On Saturday, I drove up to Lakeside, California in Orange County to run in an All-Comers track meet. I have always loved racing the mile. It’s intense, just like my personality.
These all-comers track meets tend to attract a lot of middle school and high school kids, but not a lot of adults. Adults tend to shy away from the track. I think it’s because of the intensity. Adults tend to get intimidated by intensity. People tend to gravitate toward long and slow over short and fast. Indeed, the half-marathon and marathon are the most popular races in America. But I like to cut against the grain. My whole life has been about cutting against the grain. Ever since I was a kid, I have always done things the hard way.
But on Saturday, there were actually some adults at the meet, and enough masters (age 40+) runners to have a separate masters race. Masters races are fun. We’re like a bunch of old guys trying to recapture our youth. And some are discovering the youth of track for the first time.
For the first time in a long time, it rained for a track meet in California. I don’t like racing anywhere in the rain, but I like it even less on the track. I like to feel the track beneath my feet.
I’ve been wearing the 2017 version of my high school’s jersey the last few races. The current coach of my high school team gave me the jersey to wear when I met him at a track coaches clinic in New Jersey in December. Running in a track meet wearing the jersey of my high school team brings me back to my high school running days. If I only knew then what I know now…
About 250 meters into the race, I took the lead from the guy who went into the lead from the start. I often would rather sit and kick, but I felt that his pace was too slow, even in the rain. I ran the rest of the race in the lead. At my age, it’s not often I get the opportunity to lead a race. I feel like I’m being chased, and trying to run away from everyone else.
I ended up winning the race, but I could feel myself tying up in the last 100 meters. There were a lot of people cheering, and I could hear encouragement for the runner behind me, so I knew he must have been close. Over the final 50 meters, I could feel my form falling apart, and I was just trying to get to the finish line as quickly as possible. It was a relief to get there first. But it wasn’t without a huge effort.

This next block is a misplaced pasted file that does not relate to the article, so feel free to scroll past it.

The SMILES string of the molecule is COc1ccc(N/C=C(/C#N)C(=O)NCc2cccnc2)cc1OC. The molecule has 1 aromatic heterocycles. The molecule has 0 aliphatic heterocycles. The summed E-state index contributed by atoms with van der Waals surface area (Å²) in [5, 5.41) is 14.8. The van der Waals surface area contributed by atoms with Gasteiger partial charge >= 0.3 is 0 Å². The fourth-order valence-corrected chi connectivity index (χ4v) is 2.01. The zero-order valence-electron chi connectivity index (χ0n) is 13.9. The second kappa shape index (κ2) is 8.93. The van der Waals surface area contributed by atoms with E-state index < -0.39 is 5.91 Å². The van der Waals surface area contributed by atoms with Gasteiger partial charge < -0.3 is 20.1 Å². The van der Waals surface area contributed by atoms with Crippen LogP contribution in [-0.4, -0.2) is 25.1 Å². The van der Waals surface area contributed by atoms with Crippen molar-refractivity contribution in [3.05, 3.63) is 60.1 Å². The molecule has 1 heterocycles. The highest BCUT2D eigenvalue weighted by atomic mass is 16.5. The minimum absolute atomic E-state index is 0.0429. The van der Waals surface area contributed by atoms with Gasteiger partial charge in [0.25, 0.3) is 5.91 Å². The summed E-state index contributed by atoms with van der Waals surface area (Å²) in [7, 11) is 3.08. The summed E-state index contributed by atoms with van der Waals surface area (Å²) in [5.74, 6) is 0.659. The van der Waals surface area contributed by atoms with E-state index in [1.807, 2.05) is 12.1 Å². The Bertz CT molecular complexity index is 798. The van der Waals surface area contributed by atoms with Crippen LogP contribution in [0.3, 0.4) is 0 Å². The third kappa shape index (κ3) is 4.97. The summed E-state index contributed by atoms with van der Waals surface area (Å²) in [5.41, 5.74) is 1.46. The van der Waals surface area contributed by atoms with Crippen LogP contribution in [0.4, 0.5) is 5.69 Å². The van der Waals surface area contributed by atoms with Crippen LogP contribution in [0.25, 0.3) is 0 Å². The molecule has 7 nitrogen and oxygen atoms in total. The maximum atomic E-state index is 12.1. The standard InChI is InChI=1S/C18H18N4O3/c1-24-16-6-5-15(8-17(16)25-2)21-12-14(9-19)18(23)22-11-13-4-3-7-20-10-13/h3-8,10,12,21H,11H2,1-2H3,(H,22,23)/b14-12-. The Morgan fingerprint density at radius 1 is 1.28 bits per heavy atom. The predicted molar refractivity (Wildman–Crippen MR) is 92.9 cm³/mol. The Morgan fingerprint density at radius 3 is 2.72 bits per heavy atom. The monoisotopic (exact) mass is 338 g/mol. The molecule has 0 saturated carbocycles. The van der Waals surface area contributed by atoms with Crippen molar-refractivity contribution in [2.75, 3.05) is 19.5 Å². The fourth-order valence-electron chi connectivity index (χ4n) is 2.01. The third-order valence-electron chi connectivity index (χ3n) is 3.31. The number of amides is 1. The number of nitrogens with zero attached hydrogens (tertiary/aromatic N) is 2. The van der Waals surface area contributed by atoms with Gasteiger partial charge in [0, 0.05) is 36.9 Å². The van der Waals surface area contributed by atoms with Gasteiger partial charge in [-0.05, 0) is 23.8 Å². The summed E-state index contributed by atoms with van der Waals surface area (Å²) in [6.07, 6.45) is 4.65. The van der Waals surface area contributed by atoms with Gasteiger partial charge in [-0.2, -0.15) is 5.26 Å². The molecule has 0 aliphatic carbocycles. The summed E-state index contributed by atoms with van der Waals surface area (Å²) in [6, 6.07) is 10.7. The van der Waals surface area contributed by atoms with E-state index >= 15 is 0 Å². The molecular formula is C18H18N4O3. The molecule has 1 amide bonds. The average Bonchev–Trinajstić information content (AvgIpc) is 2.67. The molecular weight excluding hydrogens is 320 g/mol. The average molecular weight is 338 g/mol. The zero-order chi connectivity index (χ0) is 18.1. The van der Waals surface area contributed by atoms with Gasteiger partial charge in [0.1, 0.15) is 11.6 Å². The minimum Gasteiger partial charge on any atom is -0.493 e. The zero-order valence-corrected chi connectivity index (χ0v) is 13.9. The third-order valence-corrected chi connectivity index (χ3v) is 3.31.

But that’s the point, isn’t it?
No achievement—running or otherwise—is meaningful without a huge effort. It is in the commitment to prepare and in the effort of the moment itself that we find true reward. And so my achievement on this day wasn’t so much that I had won a race against other masters runners. It was that I didn’t give up and kept trying to run away—from them, and from myself. As I wrote in The Inner Runner, “I run away from the person I don’t want to be. I don’t want to be that overweight, slow, out-of-shape lazy guy who sits in his La-Z-Boy chair or on a sports bar stool and watches football all day Sunday in his undershirt. I don’t want to be the middle-aged man who looks himself in the mirror and wonders where the good-looking high school athlete went, deciding to run a marathon or race a mile to cure his mid-life crisis. I don’t want to be the person who takes the easy way out and never challenges himself. I don’t want to be the person who lives an ordinary life. So I run away from it. All of it. I run away from becoming lazy. I run away from the guilt of not running. I run away from a bad race I had last weekend. I run away from becoming normal and ordinary. I run away from all of the things I don’t like about myself. I run away from complacency.
When we run, we are free from what binds us, from what keeps us down, from what holds us back. Running helps us cope—with tragedy, with disappointment, with frustration, with sadness, with all of the negative feelings that hold us back from living a happy, fulfilling life. Whether it’s thousands of people running 26.2 miles through the streets of Boston for a common goal, or just you running three miles alone around your block before work, running, on both a large public scale and a small personal scale, gives us hope for our future.”